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Grog is a mixture of rum and water served daily aboard ships in the Royal Navy. The daily grog ration was of highest importance to the sailors under Jack Aubrey's command. It might be stopped as a punishment for lesser crimes or increased as a reward for services above the call of duty. To Dr. Maturin's dismay it was an immemorial custom of the service until 1970 in the Royal Navy.



As the Royal Navy began exploring more of the oceans the issue of liquid for drinking became more and more an issue. Most ships carried casks of beer and water in the 1650's, with the sailors' daily beer ration approximately a gallon each. Longer voyages required more and more space to stow beer and water that tended to spoil quickly as algae grew in the casks. To make the water taste better, sailors would often mix their beer and water rations together.

The capture of Jamaica by Vice Admiral William Penn in 1655 also led to the availability of rum and, in 1731, a half-pint of undiluted rum was considered equal to the gallon ration of beer for sailors at sea in the West Indies. Regulations were later changed to allow the rum ration in all ships, though beer was still normally served in waters close to England.[1] The men might also be served wine or other spirits if rum were unavailable. For example, wine was usually issued in the Mediterranean.

Credit for the invention of grog is given to Vice Admiral Edward Vernon who felt the undisciplined and drunken nature of his crew was the direct result of the rum ration. In August of 1740, he ordered the rum to be mixed with water on deck in the presence of the lieutenant of the watch; some sources suggest that a little sugar was added to make the mixture more palatable. Later, to counter the affects of scurvy on the crews, lime or lemon juice was also added to the mixture. Vernon's nickname, "Old Grog", may have come from this practice, though other legends suggest it derived from the grogram cloak he wore. The word "grog" is recorded in use as Jamaican slang years before Vernon developed the practice of diluting the rum.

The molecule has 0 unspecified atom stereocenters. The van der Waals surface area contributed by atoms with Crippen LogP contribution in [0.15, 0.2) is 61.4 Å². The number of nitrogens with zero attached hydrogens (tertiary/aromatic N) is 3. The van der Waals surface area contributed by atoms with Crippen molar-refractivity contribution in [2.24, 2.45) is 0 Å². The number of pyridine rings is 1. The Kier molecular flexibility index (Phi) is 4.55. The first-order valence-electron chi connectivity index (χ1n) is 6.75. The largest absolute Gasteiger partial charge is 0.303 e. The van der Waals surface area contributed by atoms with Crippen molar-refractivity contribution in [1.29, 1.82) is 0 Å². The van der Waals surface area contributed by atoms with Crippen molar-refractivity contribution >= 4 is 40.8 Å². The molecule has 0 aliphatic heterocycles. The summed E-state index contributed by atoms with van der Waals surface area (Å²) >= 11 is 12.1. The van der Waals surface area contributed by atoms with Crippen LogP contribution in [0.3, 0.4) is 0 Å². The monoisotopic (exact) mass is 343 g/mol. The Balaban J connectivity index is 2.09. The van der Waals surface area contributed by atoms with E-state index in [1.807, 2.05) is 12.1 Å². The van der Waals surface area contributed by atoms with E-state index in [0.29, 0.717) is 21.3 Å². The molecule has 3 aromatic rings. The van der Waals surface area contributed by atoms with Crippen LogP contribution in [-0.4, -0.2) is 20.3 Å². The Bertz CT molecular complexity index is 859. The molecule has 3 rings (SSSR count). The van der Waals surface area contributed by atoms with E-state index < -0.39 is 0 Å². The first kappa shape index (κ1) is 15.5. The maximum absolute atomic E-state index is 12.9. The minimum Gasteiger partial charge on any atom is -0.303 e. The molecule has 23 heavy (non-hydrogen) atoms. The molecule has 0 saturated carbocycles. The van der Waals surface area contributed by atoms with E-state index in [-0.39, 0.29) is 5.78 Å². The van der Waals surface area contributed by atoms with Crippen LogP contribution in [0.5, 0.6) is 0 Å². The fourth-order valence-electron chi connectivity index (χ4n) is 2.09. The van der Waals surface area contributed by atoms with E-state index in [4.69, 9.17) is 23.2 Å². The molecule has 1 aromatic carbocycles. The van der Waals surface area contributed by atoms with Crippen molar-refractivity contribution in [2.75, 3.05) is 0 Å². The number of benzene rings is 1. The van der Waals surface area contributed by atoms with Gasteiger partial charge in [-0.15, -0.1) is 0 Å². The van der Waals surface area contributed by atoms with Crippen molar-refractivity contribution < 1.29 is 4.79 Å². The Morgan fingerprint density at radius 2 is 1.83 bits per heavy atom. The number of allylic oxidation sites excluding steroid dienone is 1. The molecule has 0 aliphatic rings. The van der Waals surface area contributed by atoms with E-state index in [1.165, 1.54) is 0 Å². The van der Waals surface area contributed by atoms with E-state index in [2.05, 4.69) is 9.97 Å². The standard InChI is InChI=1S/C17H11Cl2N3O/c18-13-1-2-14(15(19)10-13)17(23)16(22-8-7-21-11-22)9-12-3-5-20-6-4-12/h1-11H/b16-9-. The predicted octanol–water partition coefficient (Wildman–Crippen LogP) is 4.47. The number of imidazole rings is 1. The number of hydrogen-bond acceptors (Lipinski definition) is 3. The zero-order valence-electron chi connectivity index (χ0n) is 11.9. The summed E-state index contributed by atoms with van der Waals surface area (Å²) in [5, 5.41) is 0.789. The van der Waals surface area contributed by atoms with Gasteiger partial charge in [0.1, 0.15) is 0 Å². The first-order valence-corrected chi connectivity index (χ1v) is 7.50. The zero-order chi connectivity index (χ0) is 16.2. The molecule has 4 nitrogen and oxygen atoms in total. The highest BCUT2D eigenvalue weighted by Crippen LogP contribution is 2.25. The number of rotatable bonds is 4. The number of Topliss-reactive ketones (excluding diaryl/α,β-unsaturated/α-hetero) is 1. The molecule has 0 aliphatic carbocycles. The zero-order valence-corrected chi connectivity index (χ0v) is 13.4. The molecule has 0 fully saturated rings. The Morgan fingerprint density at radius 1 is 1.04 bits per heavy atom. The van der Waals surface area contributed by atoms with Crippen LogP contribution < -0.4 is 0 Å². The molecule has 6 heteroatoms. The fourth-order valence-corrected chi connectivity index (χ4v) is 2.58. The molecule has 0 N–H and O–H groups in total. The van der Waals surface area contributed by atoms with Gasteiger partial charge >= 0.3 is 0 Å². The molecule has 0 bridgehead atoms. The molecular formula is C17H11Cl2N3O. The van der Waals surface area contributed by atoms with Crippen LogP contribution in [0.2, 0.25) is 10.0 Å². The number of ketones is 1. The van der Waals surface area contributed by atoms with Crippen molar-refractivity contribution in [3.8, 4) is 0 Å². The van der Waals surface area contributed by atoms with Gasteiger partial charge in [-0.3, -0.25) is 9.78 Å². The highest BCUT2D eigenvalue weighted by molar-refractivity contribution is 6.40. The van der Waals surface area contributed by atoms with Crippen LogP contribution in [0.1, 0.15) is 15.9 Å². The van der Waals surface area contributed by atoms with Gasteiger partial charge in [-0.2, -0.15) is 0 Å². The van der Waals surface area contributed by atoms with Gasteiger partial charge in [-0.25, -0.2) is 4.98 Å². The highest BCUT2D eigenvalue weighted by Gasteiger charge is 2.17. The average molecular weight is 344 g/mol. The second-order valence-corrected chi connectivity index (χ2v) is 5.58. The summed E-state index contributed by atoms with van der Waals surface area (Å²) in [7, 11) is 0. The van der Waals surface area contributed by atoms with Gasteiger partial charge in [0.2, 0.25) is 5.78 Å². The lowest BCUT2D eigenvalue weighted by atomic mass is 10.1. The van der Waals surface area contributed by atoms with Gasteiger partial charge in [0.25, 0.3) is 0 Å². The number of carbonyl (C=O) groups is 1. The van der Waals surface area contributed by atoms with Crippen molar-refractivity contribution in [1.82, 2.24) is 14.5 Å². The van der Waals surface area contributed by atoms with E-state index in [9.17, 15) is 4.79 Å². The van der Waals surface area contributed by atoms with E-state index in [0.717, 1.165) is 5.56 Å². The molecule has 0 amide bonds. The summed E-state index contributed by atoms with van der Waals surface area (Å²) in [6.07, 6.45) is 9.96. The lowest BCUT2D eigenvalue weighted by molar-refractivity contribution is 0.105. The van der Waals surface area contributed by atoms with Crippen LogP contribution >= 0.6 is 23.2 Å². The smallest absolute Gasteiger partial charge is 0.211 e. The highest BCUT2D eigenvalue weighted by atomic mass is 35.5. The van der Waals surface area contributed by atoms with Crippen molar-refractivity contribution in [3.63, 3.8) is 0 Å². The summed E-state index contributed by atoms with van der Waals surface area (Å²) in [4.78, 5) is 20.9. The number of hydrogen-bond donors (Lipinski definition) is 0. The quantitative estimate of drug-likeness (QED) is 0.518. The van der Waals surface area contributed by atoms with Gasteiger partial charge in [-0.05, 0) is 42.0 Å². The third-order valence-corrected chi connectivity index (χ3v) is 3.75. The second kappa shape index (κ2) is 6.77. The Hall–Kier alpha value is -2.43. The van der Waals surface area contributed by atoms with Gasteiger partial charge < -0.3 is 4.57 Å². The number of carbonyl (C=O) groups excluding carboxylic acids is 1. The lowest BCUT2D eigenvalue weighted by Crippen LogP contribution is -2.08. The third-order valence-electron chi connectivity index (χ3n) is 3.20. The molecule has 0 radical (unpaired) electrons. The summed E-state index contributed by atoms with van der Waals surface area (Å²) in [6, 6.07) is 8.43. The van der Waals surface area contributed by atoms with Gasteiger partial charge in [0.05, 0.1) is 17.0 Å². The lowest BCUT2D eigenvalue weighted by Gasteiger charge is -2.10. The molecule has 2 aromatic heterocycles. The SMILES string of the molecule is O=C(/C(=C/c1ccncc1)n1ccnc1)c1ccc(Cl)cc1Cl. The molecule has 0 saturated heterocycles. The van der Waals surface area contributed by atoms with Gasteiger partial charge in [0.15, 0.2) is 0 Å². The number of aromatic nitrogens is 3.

Mixing grog

Admiral Vernon's mixture was simply one quart of water to a half pint of rum, a four to one ratio. Some admirals mixed a three to one ratio and Admiral Keith issued grog in a five to one ratio.

In the Canon

When first detailed, the Sophies are said to receive "his half-pint a day, at twice", "[a]t an admixture of four to one."[2]

The recipe aboard HMS Surprise is described in Chapter 3 of The Far Side of the World as "three [parts] water, one of rum, and the due proportions of lemon-juice and sugar."[3]

However, in The Wine-Dark Sea, "a quarter of a pint of Sydney rum" is "publicly diluted with three quarters of a pint of water and lemon-juice", so the exact proportion of juice to water is not wholly consistent[4]. Captain Aubrey, however, sometimes orders defaulters to have six water grog as a minor punishment, partly, perhaps, because, "he (like everybody else aboard) still privately believed that grog, doubly diluted to a thin, unpalatable wash, was far less intoxicating."[5]


  1. Q.v., O'Brian, Patrick. The Letter of Marque. (c)1988 by Patrick O'Brian. First American Edition, 1990. W.W. Norton & Company, Inc. New York, NY: pp. 61, 180
  2. O'Brian, Patrick. Master and Commander. (c) 1969 by Patrick O'Brian. J. B. Lippincott Company, Philadelphia and New York, First Edition: p. 287
  3. O'Brian, Patrick. The Far Side of the World. New York: W. W. Norton, 1994, p. 103. See also, 'Master and Commander' p. 305 "an admixture of three to one"
  4. O'Brian, Patrick, The Wine-Dark Sea (p.27)
  5. O'Brian, Patrick. The Far Side of the World. New York: W. W. Norton, 1994, p. 112
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